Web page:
Friday, November 19, 2021

Miami chemical vice?

Via Chemical and Engineering News' Cheryl Hogue, this funny tidbit about phased-out CFCs during the 1990s: 
Organized criminal entities “could be trafficking in something else, but they choose climate super-pollutants” over other items, such as illicit drugs, because of profitability, said Alexander von Bismarck, executive director of the Environmental Investigation Agency, a nonprofit group that probes and exposes environmental crime worldwide

A similar situation happened when the US ratcheted down its production of ozone-depleting chlorofluorocarbons (CFCs) in the 1990s, von Bismarck said. Border agents began to find canisters of CFC-12 (also known as R-12) in the small, fast boats that drug runners used to sneak shipments of cocaine into the US. “What was found is that the risk-adjusted return was better for smugglers from R-12 than it was from cocaine,” simply because enforcement agencies didn’t place much importance on refrigerants, von Bismarck said. Then, border enforcement officers in Florida began to seek out refrigerants as well as drugs. “That had an enormous impact on the climate” by keeping CFCs, which are also greenhouse gases, off the market, he said. Eventually, HFCs replaced CFCs in many applications.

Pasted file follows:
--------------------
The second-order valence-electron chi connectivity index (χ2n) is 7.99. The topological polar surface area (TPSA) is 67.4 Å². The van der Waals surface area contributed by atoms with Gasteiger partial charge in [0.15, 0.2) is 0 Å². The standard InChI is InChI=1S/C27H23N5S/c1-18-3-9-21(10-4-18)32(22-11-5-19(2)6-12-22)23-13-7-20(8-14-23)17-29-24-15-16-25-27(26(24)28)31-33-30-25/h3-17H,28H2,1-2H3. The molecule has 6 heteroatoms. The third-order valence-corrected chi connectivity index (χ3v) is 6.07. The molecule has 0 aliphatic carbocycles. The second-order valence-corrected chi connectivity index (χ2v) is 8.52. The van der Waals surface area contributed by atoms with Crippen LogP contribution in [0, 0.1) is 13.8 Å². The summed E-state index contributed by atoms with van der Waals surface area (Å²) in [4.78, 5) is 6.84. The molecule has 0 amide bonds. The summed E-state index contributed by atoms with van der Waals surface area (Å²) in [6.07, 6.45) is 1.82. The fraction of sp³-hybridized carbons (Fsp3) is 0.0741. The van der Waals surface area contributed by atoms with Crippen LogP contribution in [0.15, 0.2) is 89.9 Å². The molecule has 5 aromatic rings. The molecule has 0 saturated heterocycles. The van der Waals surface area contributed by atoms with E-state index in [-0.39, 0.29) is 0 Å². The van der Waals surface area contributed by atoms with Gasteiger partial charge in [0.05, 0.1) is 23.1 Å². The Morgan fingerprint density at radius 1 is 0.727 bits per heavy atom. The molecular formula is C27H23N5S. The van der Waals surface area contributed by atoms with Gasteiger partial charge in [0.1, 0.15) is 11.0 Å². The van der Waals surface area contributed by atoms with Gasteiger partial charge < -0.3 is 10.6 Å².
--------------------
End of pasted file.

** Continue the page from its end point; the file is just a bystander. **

Funny to wonder what the border agents were thinking when they saw all those canisters...

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